Monotonous or rigid training routines may weaken muscles, cause pain, and decrease range of motion (ROM).
Look for signs of proprioceptive decline early to prevent and reverse further damage.
- Traumatic/ acute injuries (kick, fall, etc.)
- Ill-fitting tack
- Poorly used training devices (martingales, side reins, draw reins, etc.)
- Inappropriate shoeing or dental
- Overuse, fatigue, repeated concussive forces
- Neurological diseases /Aging/Disuse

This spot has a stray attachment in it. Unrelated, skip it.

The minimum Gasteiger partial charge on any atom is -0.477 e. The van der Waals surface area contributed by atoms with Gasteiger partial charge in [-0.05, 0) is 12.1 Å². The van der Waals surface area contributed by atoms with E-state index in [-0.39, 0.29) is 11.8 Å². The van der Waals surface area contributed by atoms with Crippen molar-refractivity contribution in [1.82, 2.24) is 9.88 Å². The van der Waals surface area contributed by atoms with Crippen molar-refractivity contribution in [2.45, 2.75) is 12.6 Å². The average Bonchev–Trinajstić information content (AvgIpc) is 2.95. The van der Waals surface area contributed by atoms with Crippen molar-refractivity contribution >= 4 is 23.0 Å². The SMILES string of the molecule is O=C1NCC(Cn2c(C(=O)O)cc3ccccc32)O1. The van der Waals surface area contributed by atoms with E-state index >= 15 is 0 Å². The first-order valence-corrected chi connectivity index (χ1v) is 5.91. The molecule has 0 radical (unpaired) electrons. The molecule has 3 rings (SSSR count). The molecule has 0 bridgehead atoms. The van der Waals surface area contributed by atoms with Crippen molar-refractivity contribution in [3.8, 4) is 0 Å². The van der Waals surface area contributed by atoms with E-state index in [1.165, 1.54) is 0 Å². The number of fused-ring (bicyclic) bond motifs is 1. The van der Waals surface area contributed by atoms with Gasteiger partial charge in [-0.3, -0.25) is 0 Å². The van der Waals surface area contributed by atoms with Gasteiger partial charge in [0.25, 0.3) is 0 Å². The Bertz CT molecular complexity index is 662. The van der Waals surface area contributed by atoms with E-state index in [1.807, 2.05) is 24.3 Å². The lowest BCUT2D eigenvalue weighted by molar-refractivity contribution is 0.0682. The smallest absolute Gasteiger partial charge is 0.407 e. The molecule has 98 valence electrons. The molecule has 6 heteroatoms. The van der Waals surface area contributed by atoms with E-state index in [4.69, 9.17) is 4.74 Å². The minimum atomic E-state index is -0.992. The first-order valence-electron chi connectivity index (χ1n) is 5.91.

Healthy proprioception is paramount to healthy athleticism in humans and horses. Further research on horses may provide evidence for effective proprioceptive exercises & therapies and decrease sport injuries.
▪A decrease in injury = better performance.
▪Equestrianism: team of two different animals; attention to proprioception is just as important for the rider as it is for the horse.
▪It takes about 3 months to “retrain” proprioception to better sense of balance.